The race to replace Ileana Ros-Lehtinen in Congress just became the race to beat Donna Shalala.
By declaring her candidacy this week, Shalala, the former University of Miami president and Clinton-era Health and Human Services secretary, instantly became the unlikely frontrunner in the Democratic primary for Florida’s 27th congressional district. At age 77, she’s upended the battle to succeed the first-ever Hispanic woman elected to Congress, forcing a crowded field of Democratic hopefuls on their heels and jarring lethargic Republicans from their slumber.
“The political pundits have already started to call this race for Donna Shalala, even before she holds a press conference making her entry into the race official,” Democratic candidate and Miami Beach Commissioner Kristen Rosen Gonzalez said in a campaign statement Tuesday. “This race isn’t going to be a coronation.”
Shalala, who lives in Coral Gables, is by far the best-known candidate in the district, a coastal Miami-Dade swath that stretches south from Miami Beach. Her internal polling suggested in January that, without having declared yet, she was 14 points ahead of her closest primary competitor, State Sen. José Javier Rodríguez. Additionally, more than two-thirds of the 600 Democrats polled by Bendixen & Amandi International said they still support Bill and Hillary Clinton — a comforting thought to someone not long removed from acting as the president of the Clinton Foundation.
But the data also showed that one in two primary voters remains undecided ahead of the August primary, giving Shalala’s Democratic opponents every reason to believe they can out-message and out-work her — even as speculation abounds about who will be the first to drop out.
“Voters deserve a vigorous debate in these tough times, and I welcome Dr. Shalala to the primary,” Rodríguez said.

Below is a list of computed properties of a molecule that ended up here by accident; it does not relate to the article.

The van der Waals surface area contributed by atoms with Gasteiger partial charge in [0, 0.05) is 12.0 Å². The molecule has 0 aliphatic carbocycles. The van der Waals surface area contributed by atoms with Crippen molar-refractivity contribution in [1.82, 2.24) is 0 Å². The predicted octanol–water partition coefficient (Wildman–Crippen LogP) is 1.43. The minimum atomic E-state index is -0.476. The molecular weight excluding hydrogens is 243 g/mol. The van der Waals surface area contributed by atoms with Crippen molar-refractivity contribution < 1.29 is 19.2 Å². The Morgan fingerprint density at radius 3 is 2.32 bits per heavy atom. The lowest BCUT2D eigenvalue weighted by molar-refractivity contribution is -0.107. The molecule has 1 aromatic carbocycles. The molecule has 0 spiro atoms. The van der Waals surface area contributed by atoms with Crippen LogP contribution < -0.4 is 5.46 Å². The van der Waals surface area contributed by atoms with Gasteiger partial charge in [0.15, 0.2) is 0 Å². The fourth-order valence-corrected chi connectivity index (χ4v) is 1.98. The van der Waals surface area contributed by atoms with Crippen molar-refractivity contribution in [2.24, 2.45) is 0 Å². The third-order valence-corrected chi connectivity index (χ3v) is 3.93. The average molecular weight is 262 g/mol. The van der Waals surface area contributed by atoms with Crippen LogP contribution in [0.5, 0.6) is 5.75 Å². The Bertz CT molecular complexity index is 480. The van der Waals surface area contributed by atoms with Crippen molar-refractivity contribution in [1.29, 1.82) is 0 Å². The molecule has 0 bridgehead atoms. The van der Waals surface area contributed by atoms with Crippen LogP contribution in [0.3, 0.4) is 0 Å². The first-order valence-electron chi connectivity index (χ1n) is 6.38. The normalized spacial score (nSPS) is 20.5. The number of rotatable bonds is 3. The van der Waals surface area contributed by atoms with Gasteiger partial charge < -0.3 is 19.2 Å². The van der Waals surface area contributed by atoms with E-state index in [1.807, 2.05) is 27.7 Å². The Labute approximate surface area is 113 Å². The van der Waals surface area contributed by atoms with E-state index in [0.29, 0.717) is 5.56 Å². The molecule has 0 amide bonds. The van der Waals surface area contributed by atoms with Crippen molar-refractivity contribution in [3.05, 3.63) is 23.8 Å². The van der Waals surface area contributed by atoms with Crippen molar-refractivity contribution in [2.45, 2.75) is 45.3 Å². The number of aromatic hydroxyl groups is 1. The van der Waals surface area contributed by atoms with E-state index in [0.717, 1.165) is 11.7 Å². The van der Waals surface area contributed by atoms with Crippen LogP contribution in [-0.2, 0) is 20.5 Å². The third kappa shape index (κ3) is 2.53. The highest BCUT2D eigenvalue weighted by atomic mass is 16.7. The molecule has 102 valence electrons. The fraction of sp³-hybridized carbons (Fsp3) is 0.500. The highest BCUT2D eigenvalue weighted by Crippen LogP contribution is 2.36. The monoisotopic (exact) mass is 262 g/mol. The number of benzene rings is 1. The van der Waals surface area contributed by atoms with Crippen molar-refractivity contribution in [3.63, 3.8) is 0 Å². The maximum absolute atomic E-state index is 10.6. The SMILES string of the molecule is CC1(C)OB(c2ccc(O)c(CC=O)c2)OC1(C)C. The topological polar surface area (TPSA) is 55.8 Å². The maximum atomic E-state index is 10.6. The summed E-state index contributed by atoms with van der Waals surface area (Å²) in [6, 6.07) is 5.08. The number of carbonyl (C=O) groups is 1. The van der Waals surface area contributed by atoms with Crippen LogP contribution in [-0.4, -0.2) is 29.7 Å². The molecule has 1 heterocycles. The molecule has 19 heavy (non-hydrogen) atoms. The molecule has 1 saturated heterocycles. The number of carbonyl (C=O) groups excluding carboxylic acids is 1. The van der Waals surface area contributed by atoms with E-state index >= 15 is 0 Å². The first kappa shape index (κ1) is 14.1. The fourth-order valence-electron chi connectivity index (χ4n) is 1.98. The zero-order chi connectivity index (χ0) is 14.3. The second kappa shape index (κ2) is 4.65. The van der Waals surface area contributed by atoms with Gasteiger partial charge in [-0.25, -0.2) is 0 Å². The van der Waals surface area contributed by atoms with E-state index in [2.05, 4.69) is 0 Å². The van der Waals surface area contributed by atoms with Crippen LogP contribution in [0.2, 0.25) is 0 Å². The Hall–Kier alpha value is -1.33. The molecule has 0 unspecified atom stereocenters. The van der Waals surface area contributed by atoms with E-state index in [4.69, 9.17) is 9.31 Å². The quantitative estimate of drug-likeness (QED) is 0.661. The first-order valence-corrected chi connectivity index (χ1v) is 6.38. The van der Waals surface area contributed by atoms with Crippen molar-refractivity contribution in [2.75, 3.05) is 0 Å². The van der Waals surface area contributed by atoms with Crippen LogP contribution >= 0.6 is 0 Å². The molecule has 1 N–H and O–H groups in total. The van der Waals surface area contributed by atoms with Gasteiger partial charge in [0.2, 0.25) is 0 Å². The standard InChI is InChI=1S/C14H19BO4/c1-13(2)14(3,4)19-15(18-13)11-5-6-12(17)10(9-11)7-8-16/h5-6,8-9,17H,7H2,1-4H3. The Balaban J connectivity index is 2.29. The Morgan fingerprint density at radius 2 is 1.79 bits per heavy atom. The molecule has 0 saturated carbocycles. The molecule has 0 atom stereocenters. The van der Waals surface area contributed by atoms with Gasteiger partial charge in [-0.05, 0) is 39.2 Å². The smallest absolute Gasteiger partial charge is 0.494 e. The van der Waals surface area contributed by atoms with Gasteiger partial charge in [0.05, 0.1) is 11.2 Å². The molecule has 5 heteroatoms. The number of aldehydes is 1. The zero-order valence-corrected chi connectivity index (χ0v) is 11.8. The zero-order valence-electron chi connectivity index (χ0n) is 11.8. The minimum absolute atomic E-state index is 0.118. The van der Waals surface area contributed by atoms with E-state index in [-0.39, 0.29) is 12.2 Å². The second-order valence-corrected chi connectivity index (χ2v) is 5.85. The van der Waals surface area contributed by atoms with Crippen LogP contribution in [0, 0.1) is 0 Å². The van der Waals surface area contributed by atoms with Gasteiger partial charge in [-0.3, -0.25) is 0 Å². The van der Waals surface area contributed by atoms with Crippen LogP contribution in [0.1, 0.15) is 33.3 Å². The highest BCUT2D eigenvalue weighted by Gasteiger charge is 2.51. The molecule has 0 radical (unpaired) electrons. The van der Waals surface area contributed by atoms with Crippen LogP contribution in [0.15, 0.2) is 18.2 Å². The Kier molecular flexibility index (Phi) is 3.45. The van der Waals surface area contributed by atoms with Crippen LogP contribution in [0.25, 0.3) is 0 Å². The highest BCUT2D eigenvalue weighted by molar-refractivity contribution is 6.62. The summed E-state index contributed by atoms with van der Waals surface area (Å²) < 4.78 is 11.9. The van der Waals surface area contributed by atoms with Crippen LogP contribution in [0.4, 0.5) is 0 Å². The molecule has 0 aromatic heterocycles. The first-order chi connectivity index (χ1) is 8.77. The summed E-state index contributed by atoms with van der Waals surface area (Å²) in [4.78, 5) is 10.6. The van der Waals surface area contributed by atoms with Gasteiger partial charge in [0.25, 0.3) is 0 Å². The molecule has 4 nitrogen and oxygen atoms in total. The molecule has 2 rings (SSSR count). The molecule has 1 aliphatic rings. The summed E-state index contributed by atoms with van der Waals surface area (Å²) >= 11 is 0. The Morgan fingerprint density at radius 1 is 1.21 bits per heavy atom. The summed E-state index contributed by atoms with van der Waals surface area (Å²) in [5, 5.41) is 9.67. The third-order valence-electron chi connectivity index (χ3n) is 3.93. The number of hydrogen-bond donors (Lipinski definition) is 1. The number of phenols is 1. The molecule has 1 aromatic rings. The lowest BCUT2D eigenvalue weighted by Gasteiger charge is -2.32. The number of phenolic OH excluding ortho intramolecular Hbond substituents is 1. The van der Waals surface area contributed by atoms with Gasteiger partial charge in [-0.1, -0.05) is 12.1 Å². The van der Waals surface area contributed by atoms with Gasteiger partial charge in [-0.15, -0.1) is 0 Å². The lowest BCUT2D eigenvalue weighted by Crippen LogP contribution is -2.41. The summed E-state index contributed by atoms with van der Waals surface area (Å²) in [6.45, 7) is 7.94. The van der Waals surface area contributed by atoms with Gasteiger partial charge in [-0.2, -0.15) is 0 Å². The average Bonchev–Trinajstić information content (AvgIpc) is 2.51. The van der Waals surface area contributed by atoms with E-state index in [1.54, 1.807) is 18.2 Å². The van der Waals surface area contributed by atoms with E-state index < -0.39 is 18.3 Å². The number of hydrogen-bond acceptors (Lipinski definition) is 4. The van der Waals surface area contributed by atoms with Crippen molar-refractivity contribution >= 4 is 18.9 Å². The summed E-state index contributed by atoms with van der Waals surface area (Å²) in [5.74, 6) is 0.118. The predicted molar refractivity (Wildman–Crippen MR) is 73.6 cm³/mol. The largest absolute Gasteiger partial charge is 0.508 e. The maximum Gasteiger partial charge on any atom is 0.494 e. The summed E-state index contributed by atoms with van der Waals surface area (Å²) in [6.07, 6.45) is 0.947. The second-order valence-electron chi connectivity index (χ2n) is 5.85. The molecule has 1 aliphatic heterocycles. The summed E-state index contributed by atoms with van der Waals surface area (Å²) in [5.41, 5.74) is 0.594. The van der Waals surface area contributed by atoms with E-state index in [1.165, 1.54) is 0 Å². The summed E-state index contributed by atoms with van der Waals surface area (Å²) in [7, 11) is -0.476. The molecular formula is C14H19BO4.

Republicans, meanwhile, emerged from their own quiet primary Tuesday to take aim at their new target. If donors haven’t been particularly interested in investing in a district where the demographics now heavily favor Democrats, maybe they’ll spend money to keep a Clinton confidante from getting into office. (One Republican’s campaign was already using that message Tuesday to try and raise money outside the state.)
“Donna Shalala represents everything Floridians dislike about the Clintons — elitist, disconnected, and delusional about the working class and their needs,” said Republican National Committee spokeswoman Taryn Fenske. “Floridians clearly didn’t want Crooked Hillary or her cronies representing us in D.C., and Donna should know the Clintons’ influence, and reign, is officially over.”
For Democrats, combating Shalala may require a little more nuance, since she’ll likely be supported by people who will be in a position to help or hurt whomever emerges from the primary. But Shalala’s opponents set out quickly Tuesday to contrast themselves.
David Richardson, a Miami Beach state representative campaigning for Ros-Lehtinen’s seat, released a campaign video Tuesday in which he criticized Shalala’s tenure as HHS secretary and her decision to take a high-paid job as a director of UnitedHealth Group after leaving the Clinton administration.
“When she left government service, she went through that revolving door that we often hear about and landed at one of the biggest insurance companies in the country,” Richardson said. “We can clearly see who she’s fighting for: big corporations, big money. People know who I’m fighting for.”
Shalala declined to comment for this story. She plans on speaking Wednesday as part of an official campaign roll-out.
Polling results released by one Democratic campaign that studied the effects of negative messaging on Shalala’s campaign shows that attacks can be effective in undermining the new front-runner. But Shalala’s campaign believes that, with the right messaging, she still has significant room to grow, with 40 percent of voters polled supporting Shalala after receiving flattering information about her.
Along with Richardson, Rodriguez and Rosen Gonzalez, Mary Barzee Flores, Matt Haggman, Michael Hepburn, and Ken Russell are running in the Democratic primary.
McClatchy Washington Bureau reporter Alex Daugherty contributed to this report.